Authors: Madeleine Gustavsson*, Ruralis
Topics: Gender, Rural Geography
Keywords: entrepreneurship, femininity, fishing
Session Type: Virtual Paper
Start / End Time: 1:30 PM / 2:45 PM
Room: Virtual 30
Presentation File: No File Uploaded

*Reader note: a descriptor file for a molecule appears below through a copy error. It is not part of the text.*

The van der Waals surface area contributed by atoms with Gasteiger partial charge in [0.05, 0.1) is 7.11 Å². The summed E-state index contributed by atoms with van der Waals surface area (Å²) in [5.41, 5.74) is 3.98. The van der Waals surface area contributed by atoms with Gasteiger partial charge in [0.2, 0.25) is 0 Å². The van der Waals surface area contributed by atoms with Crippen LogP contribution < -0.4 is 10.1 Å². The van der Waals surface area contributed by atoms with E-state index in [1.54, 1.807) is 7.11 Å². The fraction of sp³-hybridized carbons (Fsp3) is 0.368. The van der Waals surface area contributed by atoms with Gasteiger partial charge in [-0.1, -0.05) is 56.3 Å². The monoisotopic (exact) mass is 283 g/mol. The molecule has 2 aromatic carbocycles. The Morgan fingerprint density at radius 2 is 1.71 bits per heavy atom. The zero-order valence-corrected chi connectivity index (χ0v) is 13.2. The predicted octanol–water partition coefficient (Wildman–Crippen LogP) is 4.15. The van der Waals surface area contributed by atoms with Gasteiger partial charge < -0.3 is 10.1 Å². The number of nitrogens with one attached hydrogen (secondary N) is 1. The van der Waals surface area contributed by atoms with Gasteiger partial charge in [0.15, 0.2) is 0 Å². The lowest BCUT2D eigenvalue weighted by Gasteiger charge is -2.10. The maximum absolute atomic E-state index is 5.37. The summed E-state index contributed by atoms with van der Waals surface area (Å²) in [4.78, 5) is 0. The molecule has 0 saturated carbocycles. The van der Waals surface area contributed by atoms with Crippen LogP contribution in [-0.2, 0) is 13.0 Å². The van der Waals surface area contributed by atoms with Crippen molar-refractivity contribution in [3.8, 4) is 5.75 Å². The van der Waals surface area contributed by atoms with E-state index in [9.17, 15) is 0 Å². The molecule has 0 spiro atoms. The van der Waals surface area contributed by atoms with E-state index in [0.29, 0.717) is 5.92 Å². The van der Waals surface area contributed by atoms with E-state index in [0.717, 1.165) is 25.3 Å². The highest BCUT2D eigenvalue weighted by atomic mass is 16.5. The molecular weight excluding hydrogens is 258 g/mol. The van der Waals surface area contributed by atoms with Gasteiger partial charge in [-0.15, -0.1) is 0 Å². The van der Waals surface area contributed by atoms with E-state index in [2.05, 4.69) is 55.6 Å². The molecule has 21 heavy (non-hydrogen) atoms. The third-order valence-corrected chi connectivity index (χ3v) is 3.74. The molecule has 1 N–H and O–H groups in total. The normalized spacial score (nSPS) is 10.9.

In fisheries scholarship, it is often understood that work is gendered along a land/sea boundary. Although recent work has examined how male fishers perform masculinities through their fishing practices, less attention has been paid to femininity in fisheries. This study will focus on women’s entrepreneurial fisheries work and how women’s performances of femininities is shaped by, and shape, their entrepreneurialism. I draw on Schippers’ (2002; 2007) concepts of ‘gender hegemony’, ‘gender maneuvering’ and three forms of femininities: hegemonic femininity, pariah femininity and alternative femininity in exploring women entrepreneurs’ gender performances. I found that women’s performances of femininities are versatile as women adapted their gender performances to particular situated, relational and spatial contexts. All women performed a type of hegemonic femininity that supported, confirmed and upheld the hegemonic masculinity. Yet, through their entrepreneurial work in male-dominated fishing spaces, women also performed a form of pariah femininity which incorporated many features of the hegemonic masculinity – such as getting dirty, smelly, working hard and displaying strength. In food spaces, innovation and creativity, women performed a type of alternative femininity which was not predicated on their subordination to that of men. Women found joy and pride within this work. The wider significance of these findings is that women fisheries entrepreneurs maneuver their gender by adopting versatility in their performance of femininities as a strategy to simultaneously be ‘good’ women and partners of fisher-men whilst also carving out a space for themselves in food entrepreneurship which was more liberating, enjoyable and self-fulfilling.